It’s a piece of American history that few Americans under the age of 60 know much, if anything, about. Stories of German prisoners of war (PWs in military-speak) working for farmers in the United States before being “re-educated” for their eventual return to the Fatherland.
It’s a saga that Dr. Susan Copeland, assistant professor of English in the College of Arts & Sciences at Clayton State University, knows well, since she’s helped one of those former PWs, Heinz Gaertner, tell his story in a recent edition of Georgia Historical Quarterly.
A German PW in Arizona, California, Tennessee, and Georgia from June 1944 to December 1945, Gaertner had gone to a German prisoner of war site on the Web and found a blog mentioning an article that Copeland did for the New Georgia Encyclopedia (NGE) Online, “Foreign Prisoners of War in Georgia.” (Copeland also edited the military articles in the Government and Politics section of the NGE.) Gaertner then contacted Copeland to help him tell in English a remarkable story he’d already told in Germany… a story of being wounded by sniper fire at Normandy at the age of 17, being taken prisoner when the German hospital he was in surrendered to the Americans, and coming to the U.S. and working in four states before being re-educated at Fort Benning.
“He wanted his story remembered in the U.S. Some parts of his narrative are humorous, and some are quite tense,” says Copeland. “He was the youngest in all the camps and the only one who spoke and wrote in English.
“When he was asked by the Americans at his first camp to translate, he was frightened that the Rommel’s Afrika Korps PW’s would not see this function in positive light, to put it mildly. But they came very quickly to call him their `little one’ and protected him, so he survived and translated.”
Now a resident of Henry County, Copeland’s interest in Germans in Georgia goes back to her childhood in South Georgia.
“When I was growing up in South Georgia my mother told stories of her WWII childhood, when huge floodlights in her dad's fields scanned the night sky for invading German and Japanese aircraft and PW's worked the fields in place of American men who were fighting in the war,” she recalls. “This seemed like an important aspect of Georgia history. PW's in general were surprised by the positive experiences they had in Georgia. They were surprised by being able to sleep in new barracks with clean sheets and having good food, and they appreciated southern hospitality among the farming folks for whom they worked.”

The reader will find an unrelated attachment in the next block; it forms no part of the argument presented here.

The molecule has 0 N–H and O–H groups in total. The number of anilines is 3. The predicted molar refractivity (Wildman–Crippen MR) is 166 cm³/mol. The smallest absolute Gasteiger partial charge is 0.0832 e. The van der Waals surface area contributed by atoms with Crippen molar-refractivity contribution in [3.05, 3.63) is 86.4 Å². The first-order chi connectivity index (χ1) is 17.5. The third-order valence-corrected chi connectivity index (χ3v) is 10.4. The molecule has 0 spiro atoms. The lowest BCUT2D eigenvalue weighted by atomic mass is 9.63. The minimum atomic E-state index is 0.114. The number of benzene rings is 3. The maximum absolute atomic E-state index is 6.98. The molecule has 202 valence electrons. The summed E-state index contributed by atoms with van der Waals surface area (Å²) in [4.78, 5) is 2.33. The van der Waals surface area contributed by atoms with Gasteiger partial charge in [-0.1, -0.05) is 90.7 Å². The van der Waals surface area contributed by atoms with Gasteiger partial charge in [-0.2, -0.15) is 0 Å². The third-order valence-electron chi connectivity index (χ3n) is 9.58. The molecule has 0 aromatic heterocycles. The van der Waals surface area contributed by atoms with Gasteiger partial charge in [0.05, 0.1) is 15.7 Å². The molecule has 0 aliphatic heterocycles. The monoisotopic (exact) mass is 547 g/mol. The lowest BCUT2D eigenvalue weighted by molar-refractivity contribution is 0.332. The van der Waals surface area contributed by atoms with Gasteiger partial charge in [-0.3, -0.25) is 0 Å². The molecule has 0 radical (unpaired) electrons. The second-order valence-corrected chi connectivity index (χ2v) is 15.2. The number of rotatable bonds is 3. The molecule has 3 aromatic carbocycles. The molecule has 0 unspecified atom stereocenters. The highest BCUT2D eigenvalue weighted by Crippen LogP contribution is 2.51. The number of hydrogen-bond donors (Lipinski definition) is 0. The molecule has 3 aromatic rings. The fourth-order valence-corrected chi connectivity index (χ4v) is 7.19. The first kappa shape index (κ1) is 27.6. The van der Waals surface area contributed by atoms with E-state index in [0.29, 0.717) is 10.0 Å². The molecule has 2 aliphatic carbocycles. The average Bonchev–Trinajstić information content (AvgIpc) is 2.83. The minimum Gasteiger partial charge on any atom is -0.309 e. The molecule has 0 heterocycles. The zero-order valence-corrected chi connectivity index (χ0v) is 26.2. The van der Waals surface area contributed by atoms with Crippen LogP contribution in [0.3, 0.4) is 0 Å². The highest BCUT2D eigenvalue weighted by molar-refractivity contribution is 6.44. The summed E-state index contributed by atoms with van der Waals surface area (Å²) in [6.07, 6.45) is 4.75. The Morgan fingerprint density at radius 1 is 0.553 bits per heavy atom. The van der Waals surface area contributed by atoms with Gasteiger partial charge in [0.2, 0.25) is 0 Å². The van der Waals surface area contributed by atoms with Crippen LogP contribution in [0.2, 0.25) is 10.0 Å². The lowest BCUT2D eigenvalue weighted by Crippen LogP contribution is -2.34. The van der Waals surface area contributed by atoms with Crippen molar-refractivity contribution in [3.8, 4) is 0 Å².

In other words, Gaertner’s trip to the internet put him in touch with the right person. A worker for the combined German telephone and postal service before being forced into the war at 16, Gaertner went back to work for the telephone/postal service, returning to Germany after his re-education and eventually becoming postmaster of his hometown, Lagge Lippe. Now 82 years old, he retired in the 1980's and still lives there.
“When the decision was made to start returning PW's, the farmers, the railroad workers, and the government utility/service employees were given priority because of the importance of rebuilding West Germany in the light of the rise of the Soviet Union as a threat to the West,” explains Copeland. “The `re-education’ process was a requirement before those selected to return to rebuild Germany were allowed to return.
“They were taught American history and democratic rule by American GI's. Herr Gaertner enjoyed the course but pointed out to the GI's the hypocrisy of having racism, as he had witnessed it in the south, in a democracy.”
Copeland’s present article in Georgia Historical Quarterly focuses specifically on Gaertner’s time in Tennessee and Georgia.
“I edited his words, consulted with him over confusing spots, and added footnotes of explanation where necessary,” she says. “I submitted the article at the suggestion of Gene Hatfield [chair of the Clayton State Social Sciences Department], who also asked me to present on Herr Gaertner's experiences at the annual conference of the Georgia Association of Historians in February. I look forward to publishing the entire narrative as a book sometime in the near future.”
A unit of the University System of Georgia, Clayton State University is an outstanding comprehensive metropolitan university located 15 miles southeast of downtown Atlanta.
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